Former President Donald Trump scored a big legal victory when a federal judge in Florida, Aileen Cannon, granted his request to appoint a special master to review documents the FBI seized from Trump's Mar-a-Lago home. Cannon, a Trump appointee, said the FBI can't use them for its investigation into Trump's handling of highly classified material until the independent review is complete. Cannon said the decision would help ensure at least the appearance that Trump was being treated fairly. But many legal experts say the ruling was flawed, and gave Trump special treatment. "This decision suggests that at least some of Trump's judges put loyalty to the man over loyalty to the rule of law," said Paul Rosenzweig, who served in former President George W. Bush's Homeland Security Department, and was senior counsel to special counsel Ken Starr when in investigated then-President Bill Clinton.
Trump has accused the Biden administration of going after him for partisan reasons and turning the justice system into a political weapon. Trump noted that this was the first time a former president's home had been searched, and said the raid showed the U.S. justice system was "broken." He said his 2016 election rival, former Secretary of State Hillary Clinton, was the one being placed above the law, because the FBI never barged into her home to conduct a search for classified information on her home email server. Is Trump being unfairly targeted, or getting special treatment?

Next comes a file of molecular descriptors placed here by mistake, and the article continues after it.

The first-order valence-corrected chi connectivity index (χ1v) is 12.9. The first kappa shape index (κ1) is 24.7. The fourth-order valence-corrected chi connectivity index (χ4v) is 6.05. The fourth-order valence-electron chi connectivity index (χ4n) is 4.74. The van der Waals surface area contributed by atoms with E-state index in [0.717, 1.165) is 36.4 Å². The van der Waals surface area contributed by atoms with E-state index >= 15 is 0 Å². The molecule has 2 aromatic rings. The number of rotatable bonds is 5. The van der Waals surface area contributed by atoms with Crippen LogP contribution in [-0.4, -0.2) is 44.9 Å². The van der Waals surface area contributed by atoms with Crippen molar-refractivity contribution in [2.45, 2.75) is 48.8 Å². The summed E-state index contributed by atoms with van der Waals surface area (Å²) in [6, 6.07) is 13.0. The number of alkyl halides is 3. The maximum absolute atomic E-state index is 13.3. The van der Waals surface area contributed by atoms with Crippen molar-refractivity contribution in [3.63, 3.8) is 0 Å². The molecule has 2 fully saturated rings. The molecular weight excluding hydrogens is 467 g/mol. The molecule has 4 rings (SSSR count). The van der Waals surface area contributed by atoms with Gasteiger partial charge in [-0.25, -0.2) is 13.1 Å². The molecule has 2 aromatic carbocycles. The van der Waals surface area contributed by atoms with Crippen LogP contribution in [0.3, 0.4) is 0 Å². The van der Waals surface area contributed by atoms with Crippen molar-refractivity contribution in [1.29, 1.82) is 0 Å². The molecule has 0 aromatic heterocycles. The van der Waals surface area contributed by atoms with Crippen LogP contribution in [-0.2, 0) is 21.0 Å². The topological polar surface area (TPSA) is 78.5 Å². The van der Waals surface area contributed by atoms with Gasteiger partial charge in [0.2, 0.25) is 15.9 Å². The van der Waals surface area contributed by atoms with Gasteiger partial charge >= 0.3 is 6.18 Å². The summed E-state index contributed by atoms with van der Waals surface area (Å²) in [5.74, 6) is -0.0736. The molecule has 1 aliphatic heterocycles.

Cannon is giving Trump special treatment, and she admits it
Cannon's ruling granting Trump a special master "screams out that she applies more lenient rules to Donald Trump," say Laurence H Tribe and Dennis Aftergut in The Guardian. She justified her decision by writing that "the stigma associated with the subject seizure is in a league of its own" because Trump was president of the United States. With that statement, "She is acknowledging that none of us would be entitled to a special master or to a special pause in the investigation if we improperly took or held onto sensitive national security materials in our homes, much less a country club with open access to apparent Chinese intelligence agents."